What is Onboarding Debt?, Is Your Leadership Team Too Big & Rock, Pebbles Sand
25 September 2022 Newsletter
“When a person can’t find a deep sense of meaning, they distract themselves with pleasure.” — Viktor Frankl
Hope you’re Thriving!
I was talking with an entrepreneur this past week who was looking to join our Growth Program, and he explained how he had grown from $1m to $19m in revenue in the past two years.
Now that’s impressive in anyone’s language, but it comes at a cost. He had found a sense of meaning but didn’t have a sense of certainty about the path forward. He’d seen some of the strategic planning and business plans we’d built with another CEO and suddenly realised what he was missing – clarity of purpose and direction for the firm and leadership team – beyond just more sales.
Needless to say, he’s pretty excited to be working with us.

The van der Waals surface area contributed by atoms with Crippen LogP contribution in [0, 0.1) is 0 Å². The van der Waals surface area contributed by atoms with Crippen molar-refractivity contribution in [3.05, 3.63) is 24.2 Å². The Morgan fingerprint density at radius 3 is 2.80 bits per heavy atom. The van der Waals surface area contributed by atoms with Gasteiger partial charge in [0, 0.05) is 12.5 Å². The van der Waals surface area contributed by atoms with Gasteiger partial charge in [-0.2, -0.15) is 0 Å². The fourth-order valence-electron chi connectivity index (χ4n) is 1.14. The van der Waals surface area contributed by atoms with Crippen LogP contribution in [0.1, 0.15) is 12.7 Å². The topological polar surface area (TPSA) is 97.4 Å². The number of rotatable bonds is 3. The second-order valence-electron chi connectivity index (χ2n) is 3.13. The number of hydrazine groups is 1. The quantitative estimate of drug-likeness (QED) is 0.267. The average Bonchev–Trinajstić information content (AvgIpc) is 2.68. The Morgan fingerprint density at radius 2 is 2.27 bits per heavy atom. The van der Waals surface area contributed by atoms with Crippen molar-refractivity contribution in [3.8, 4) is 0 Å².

Continuing excerpts from my new book Onboarded in preparation for the launch on the first of November.
Here’s a snippet about a concept I call Onboarding Debt:
On the day your new hire joins your team, they don’t understand what is expected of them. They don’t know that much about the culture. They don’t understand the processes you use, and they may not be adept at some of the technical aspects of their role.
Most of all, they don’t know your expectations as their manager. And because they don’t understand these things, they will solve problems on their own. They will do things the way they think is right, or they will do things they shouldn’t, or they will neglect to do the things they should.
It’s not your new hire’s job to magically understand what’s expected of them; it’s your job to help them understand.
In my book Made to Thrive, I give leaders three key questions to assess an employee’s potential to succeed in a role:
1. Are they capable of succeeding in the role?